Upon learning that agents had seized their personal property, plaintiffs notified defendant Purney-Crider and defendant Stotts via letters on October 15, 2012 that they claimed ownership of certain property that had been seized. With respect to defendant Purney-Crider, plaintiffs further allege that they provided proof of ownership for the items that were wrongfully seized. According to plaintiffs, in a November 2012 telephone conversation between plaintiff Amy Hover and defendant Purney-Crider, defendant Purney-Crider stated that she did not believe that plaintiffs' proof of ownership was authentic and advised that plaintiff Amy Hover "could not stop the sale of the items." According to plaintiffs, defendant Purney-Crider refused to provide an opportunity to be heard as to their ownership claims in the property. Ultimately, plaintiffs' property was sold.

There are four counts in the second amended complaint arguably directed toward the KDOR defendants. In Count I, plaintiffs assert a claim against all "defendants" (which would include the Wyandotte County Sheriff as well as unidentified deputies in the Sheriff's department) based on violations of the Fourth and Fourteenth Amendments for unlawful search and seizure; deprivation of property without due process; the taking of property without just compensation; and excessive force and false arrest. Plaintiffs allege in Count II that the KDOR defendants violated their constitutional rights by depriving them of their property without due process of law. In Count IV, plaintiffs allege that defendants Stotts and Jordan failed to implement appropriate policies, customs and practices for the Department and that they failed to train and supervise adequately Department employees. Finally, plaintiffs purport to assert a claim against defendants Stotts and Jordan in Count VIII for an accounting relating to the disposition of plaintiffs' property. The KDOR defendants move to dismiss all claims against them.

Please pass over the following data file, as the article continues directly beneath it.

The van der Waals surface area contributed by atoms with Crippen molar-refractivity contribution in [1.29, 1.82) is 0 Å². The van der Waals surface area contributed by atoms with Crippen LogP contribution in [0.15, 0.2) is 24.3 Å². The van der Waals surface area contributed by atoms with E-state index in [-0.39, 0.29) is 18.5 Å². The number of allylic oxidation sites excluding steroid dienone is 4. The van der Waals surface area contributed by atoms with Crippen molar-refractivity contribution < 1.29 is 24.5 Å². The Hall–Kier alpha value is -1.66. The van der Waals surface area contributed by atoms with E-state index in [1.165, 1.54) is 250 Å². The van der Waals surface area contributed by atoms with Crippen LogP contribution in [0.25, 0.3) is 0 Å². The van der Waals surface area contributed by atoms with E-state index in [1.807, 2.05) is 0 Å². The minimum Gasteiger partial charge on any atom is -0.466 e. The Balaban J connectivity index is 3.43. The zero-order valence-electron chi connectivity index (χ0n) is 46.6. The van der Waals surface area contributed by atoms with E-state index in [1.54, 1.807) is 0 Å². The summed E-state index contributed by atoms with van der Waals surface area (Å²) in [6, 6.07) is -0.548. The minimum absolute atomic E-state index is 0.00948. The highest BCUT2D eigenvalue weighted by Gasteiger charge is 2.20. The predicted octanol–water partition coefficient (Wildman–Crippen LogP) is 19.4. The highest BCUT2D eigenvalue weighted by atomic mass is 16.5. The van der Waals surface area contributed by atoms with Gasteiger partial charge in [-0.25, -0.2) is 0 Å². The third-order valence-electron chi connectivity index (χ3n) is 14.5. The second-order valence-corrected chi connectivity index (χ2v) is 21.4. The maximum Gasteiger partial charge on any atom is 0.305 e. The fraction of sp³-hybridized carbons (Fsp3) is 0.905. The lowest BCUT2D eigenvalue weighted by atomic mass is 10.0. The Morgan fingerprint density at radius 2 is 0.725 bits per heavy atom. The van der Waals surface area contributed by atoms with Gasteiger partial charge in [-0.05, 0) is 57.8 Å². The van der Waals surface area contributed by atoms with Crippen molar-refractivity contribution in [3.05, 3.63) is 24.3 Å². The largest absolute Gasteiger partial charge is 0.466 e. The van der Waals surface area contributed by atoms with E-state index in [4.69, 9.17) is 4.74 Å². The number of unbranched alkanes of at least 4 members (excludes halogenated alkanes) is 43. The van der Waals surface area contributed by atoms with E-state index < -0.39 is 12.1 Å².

Count I of the Second Amended Complaint

In Count I, plaintiffs assert "general allegations" against all "defendants" for various constitutional violations. The court dismisses this count against the KDOR defendants for several reasons. First, the Tenth Circuit has clearly held in this context that a plaintiff, to survive a motion to dismiss, must differentiate in his or her complaint among individual defendants (rather than refer collectively to "defendants") by identifying what acts are attributable to whom so that individual defendants may ascertain what particular unconstitutional acts they are alleged to have committed. See Robbins v. Oklahoma, 519 F.3d 1242, 1250 (10th Cir. 2008). Count I fails to differentiate among any of the defendants and, in fact, does not differentiate among plaintiffs when, for example, only plaintiff Gary Jordan could possibly assert an excessive force or false arrest claim, as neither Amy Hover nor Brad Jordan were present during the execution of the writ. Moreover, to the extent plaintiffs purport to assert a claim against the KDOR defendants for unlawful search and seizure, they have expressly disavowed any such claim in their submissions, repeatedly asserting that they are making no claim against these defendants based on the seizure of their property on the date of the execution of the writ. To the extent plaintiffs purport to assert a deprivation of property claim against the KDOR defendants, that claim is specifically alleged in Count II of the second amended complaint such that it supersedes any general allegations regarding the same conduct in Count I.